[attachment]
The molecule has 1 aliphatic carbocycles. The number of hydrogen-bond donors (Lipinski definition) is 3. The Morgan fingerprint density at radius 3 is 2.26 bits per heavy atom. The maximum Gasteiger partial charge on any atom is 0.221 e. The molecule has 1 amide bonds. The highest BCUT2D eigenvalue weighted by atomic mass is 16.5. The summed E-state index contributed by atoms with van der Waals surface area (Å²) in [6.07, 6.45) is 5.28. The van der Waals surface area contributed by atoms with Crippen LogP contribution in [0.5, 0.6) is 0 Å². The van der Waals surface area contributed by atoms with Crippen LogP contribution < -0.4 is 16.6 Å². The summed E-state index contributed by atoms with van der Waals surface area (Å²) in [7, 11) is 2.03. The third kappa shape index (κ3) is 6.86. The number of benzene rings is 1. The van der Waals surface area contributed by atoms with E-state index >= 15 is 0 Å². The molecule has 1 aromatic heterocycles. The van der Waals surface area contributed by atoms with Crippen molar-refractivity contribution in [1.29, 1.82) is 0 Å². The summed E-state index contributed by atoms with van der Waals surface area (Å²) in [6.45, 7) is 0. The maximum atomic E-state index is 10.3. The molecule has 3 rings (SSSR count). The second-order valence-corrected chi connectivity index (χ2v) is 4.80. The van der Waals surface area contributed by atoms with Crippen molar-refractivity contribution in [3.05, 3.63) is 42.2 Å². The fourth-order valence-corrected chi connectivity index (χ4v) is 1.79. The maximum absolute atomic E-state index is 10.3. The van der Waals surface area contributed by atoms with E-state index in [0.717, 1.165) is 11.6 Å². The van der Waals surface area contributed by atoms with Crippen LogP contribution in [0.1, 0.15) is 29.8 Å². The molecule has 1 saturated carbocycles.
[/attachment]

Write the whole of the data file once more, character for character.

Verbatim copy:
The molecule has 1 aliphatic carbocycles. The number of hydrogen-bond donors (Lipinski definition) is 3. The Morgan fingerprint density at radius 3 is 2.26 bits per heavy atom. The maximum Gasteiger partial charge on any atom is 0.221 e. The molecule has 1 amide bonds. The highest BCUT2D eigenvalue weighted by atomic mass is 16.5. The summed E-state index contributed by atoms with van der Waals surface area (Å²) in [6.07, 6.45) is 5.28. The van der Waals surface area contributed by atoms with Crippen LogP contribution in [0.5, 0.6) is 0 Å². The van der Waals surface area contributed by atoms with Crippen LogP contribution < -0.4 is 16.6 Å². The summed E-state index contributed by atoms with van der Waals surface area (Å²) in [7, 11) is 2.03. The third kappa shape index (κ3) is 6.86. The number of benzene rings is 1. The van der Waals surface area contributed by atoms with E-state index >= 15 is 0 Å². The molecule has 1 aromatic heterocycles. The van der Waals surface area contributed by atoms with Crippen molar-refractivity contribution in [1.29, 1.82) is 0 Å². The summed E-state index contributed by atoms with van der Waals surface area (Å²) in [6.45, 7) is 0. The maximum atomic E-state index is 10.3. The molecule has 3 rings (SSSR count). The second-order valence-corrected chi connectivity index (χ2v) is 4.80. The van der Waals surface area contributed by atoms with Crippen molar-refractivity contribution in [3.05, 3.63) is 42.2 Å². The fourth-order valence-corrected chi connectivity index (χ4v) is 1.79. The maximum absolute atomic E-state index is 10.3. The van der Waals surface area contributed by atoms with E-state index in [0.717, 1.165) is 11.6 Å². The van der Waals surface area contributed by atoms with Crippen LogP contribution in [0.1, 0.15) is 29.8 Å². The molecule has 1 saturated carbocycles.